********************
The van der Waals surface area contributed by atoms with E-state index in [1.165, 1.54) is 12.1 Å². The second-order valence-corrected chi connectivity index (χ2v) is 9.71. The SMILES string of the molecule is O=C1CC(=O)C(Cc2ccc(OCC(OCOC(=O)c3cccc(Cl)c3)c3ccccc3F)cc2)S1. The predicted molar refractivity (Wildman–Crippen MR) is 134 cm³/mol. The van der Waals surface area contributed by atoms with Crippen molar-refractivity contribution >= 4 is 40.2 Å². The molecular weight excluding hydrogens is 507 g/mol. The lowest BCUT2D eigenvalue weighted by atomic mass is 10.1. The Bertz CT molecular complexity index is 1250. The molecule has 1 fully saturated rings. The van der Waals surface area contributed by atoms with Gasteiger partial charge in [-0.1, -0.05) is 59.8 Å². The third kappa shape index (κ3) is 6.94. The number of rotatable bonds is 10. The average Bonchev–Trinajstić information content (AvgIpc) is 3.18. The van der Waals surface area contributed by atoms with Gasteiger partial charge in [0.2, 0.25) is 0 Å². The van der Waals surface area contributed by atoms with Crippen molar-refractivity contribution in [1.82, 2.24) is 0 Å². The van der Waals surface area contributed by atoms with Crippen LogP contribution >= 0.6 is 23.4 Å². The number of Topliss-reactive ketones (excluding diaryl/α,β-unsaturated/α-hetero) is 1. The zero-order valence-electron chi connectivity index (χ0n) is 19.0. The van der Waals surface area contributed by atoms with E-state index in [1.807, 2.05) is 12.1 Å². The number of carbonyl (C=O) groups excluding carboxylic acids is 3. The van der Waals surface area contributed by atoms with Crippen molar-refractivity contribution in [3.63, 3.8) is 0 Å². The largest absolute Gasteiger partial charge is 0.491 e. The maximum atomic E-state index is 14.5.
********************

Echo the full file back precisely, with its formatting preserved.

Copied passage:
The van der Waals surface area contributed by atoms with E-state index in [1.165, 1.54) is 12.1 Å². The second-order valence-corrected chi connectivity index (χ2v) is 9.71. The SMILES string of the molecule is O=C1CC(=O)C(Cc2ccc(OCC(OCOC(=O)c3cccc(Cl)c3)c3ccccc3F)cc2)S1. The predicted molar refractivity (Wildman–Crippen MR) is 134 cm³/mol. The van der Waals surface area contributed by atoms with Crippen molar-refractivity contribution >= 4 is 40.2 Å². The molecular weight excluding hydrogens is 507 g/mol. The lowest BCUT2D eigenvalue weighted by atomic mass is 10.1. The Bertz CT molecular complexity index is 1250. The molecule has 1 fully saturated rings. The van der Waals surface area contributed by atoms with Gasteiger partial charge in [-0.1, -0.05) is 59.8 Å². The third kappa shape index (κ3) is 6.94. The number of rotatable bonds is 10. The average Bonchev–Trinajstić information content (AvgIpc) is 3.18. The van der Waals surface area contributed by atoms with Gasteiger partial charge in [0.2, 0.25) is 0 Å². The van der Waals surface area contributed by atoms with Crippen molar-refractivity contribution in [1.82, 2.24) is 0 Å². The van der Waals surface area contributed by atoms with Crippen LogP contribution >= 0.6 is 23.4 Å². The number of Topliss-reactive ketones (excluding diaryl/α,β-unsaturated/α-hetero) is 1. The zero-order valence-electron chi connectivity index (χ0n) is 19.0. The van der Waals surface area contributed by atoms with E-state index in [1.807, 2.05) is 12.1 Å². The number of carbonyl (C=O) groups excluding carboxylic acids is 3. The van der Waals surface area contributed by atoms with Crippen molar-refractivity contribution in [3.63, 3.8) is 0 Å². The largest absolute Gasteiger partial charge is 0.491 e. The maximum atomic E-state index is 14.5.